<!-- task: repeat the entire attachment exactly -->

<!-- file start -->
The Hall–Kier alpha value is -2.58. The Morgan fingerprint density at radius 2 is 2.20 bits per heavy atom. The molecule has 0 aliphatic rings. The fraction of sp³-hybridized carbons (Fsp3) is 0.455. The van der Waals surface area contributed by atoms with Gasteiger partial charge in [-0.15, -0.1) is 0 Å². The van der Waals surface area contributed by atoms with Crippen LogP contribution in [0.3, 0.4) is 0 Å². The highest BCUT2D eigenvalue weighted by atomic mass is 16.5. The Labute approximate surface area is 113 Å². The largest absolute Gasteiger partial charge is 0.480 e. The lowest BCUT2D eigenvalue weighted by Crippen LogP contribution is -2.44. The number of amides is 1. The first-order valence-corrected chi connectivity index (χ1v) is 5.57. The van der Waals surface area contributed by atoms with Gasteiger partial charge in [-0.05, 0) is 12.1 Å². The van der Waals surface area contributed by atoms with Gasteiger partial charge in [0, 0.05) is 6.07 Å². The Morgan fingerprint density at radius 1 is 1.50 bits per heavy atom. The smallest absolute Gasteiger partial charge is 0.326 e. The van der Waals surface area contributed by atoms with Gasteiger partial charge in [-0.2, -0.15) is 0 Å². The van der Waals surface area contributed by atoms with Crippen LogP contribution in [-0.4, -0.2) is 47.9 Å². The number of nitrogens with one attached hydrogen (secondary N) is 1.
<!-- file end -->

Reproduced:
The Hall–Kier alpha value is -2.58. The Morgan fingerprint density at radius 2 is 2.20 bits per heavy atom. The molecule has 0 aliphatic rings. The fraction of sp³-hybridized carbons (Fsp3) is 0.455. The van der Waals surface area contributed by atoms with Gasteiger partial charge in [-0.15, -0.1) is 0 Å². The van der Waals surface area contributed by atoms with Crippen LogP contribution in [0.3, 0.4) is 0 Å². The highest BCUT2D eigenvalue weighted by atomic mass is 16.5. The Labute approximate surface area is 113 Å². The largest absolute Gasteiger partial charge is 0.480 e. The lowest BCUT2D eigenvalue weighted by Crippen LogP contribution is -2.44. The number of amides is 1. The first-order valence-corrected chi connectivity index (χ1v) is 5.57. The van der Waals surface area contributed by atoms with Gasteiger partial charge in [-0.05, 0) is 12.1 Å². The van der Waals surface area contributed by atoms with Gasteiger partial charge in [0, 0.05) is 6.07 Å². The Morgan fingerprint density at radius 1 is 1.50 bits per heavy atom. The smallest absolute Gasteiger partial charge is 0.326 e. The van der Waals surface area contributed by atoms with Gasteiger partial charge in [-0.2, -0.15) is 0 Å². The van der Waals surface area contributed by atoms with Crippen LogP contribution in [-0.4, -0.2) is 47.9 Å². The number of nitrogens with one attached hydrogen (secondary N) is 1.